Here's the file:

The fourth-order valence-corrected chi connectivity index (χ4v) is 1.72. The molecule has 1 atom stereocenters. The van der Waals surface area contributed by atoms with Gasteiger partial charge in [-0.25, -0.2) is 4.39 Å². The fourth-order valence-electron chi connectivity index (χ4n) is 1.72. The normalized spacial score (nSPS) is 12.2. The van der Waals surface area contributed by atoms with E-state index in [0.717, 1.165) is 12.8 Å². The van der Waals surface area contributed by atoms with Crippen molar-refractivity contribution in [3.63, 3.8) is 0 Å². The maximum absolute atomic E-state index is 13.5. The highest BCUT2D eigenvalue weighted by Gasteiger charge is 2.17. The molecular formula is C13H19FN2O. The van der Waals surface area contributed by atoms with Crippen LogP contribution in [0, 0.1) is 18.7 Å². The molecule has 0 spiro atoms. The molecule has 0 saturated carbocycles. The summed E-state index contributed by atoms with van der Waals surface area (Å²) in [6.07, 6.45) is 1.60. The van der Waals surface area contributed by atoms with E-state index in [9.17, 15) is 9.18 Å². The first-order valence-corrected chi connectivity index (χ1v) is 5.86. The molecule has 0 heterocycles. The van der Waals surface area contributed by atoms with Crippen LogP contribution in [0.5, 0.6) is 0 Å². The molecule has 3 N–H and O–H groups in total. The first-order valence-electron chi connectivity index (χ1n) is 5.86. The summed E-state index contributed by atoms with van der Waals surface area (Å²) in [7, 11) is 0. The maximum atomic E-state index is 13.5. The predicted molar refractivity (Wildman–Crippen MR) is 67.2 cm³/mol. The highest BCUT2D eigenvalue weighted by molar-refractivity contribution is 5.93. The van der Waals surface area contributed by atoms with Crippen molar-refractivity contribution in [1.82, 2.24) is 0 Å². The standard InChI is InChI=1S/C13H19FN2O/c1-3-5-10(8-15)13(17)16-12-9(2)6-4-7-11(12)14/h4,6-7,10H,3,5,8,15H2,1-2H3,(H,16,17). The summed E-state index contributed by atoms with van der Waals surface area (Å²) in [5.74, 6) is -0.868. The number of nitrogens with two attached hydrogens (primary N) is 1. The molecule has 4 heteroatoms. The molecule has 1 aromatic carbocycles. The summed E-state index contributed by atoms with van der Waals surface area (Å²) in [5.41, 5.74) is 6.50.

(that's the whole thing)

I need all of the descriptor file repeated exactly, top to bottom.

The fourth-order valence-corrected chi connectivity index (χ4v) is 1.72. The molecule has 1 atom stereocenters. The van der Waals surface area contributed by atoms with Gasteiger partial charge in [-0.25, -0.2) is 4.39 Å². The fourth-order valence-electron chi connectivity index (χ4n) is 1.72. The normalized spacial score (nSPS) is 12.2. The van der Waals surface area contributed by atoms with E-state index in [0.717, 1.165) is 12.8 Å². The van der Waals surface area contributed by atoms with Crippen molar-refractivity contribution in [3.63, 3.8) is 0 Å². The maximum absolute atomic E-state index is 13.5. The highest BCUT2D eigenvalue weighted by Gasteiger charge is 2.17. The molecular formula is C13H19FN2O. The van der Waals surface area contributed by atoms with Crippen LogP contribution in [0, 0.1) is 18.7 Å². The molecule has 0 spiro atoms. The molecule has 0 saturated carbocycles. The summed E-state index contributed by atoms with van der Waals surface area (Å²) in [6.07, 6.45) is 1.60. The van der Waals surface area contributed by atoms with E-state index in [9.17, 15) is 9.18 Å². The first-order valence-corrected chi connectivity index (χ1v) is 5.86. The molecule has 0 heterocycles. The van der Waals surface area contributed by atoms with Crippen LogP contribution in [0.5, 0.6) is 0 Å². The molecule has 3 N–H and O–H groups in total. The first-order valence-electron chi connectivity index (χ1n) is 5.86. The summed E-state index contributed by atoms with van der Waals surface area (Å²) in [7, 11) is 0. The maximum atomic E-state index is 13.5. The predicted molar refractivity (Wildman–Crippen MR) is 67.2 cm³/mol. The highest BCUT2D eigenvalue weighted by molar-refractivity contribution is 5.93. The van der Waals surface area contributed by atoms with Crippen molar-refractivity contribution in [1.82, 2.24) is 0 Å². The standard InChI is InChI=1S/C13H19FN2O/c1-3-5-10(8-15)13(17)16-12-9(2)6-4-7-11(12)14/h4,6-7,10H,3,5,8,15H2,1-2H3,(H,16,17). The summed E-state index contributed by atoms with van der Waals surface area (Å²) in [5.74, 6) is -0.868. The number of nitrogens with two attached hydrogens (primary N) is 1. The molecule has 4 heteroatoms. The molecule has 1 aromatic carbocycles. The summed E-state index contributed by atoms with van der Waals surface area (Å²) in [5.41, 5.74) is 6.50.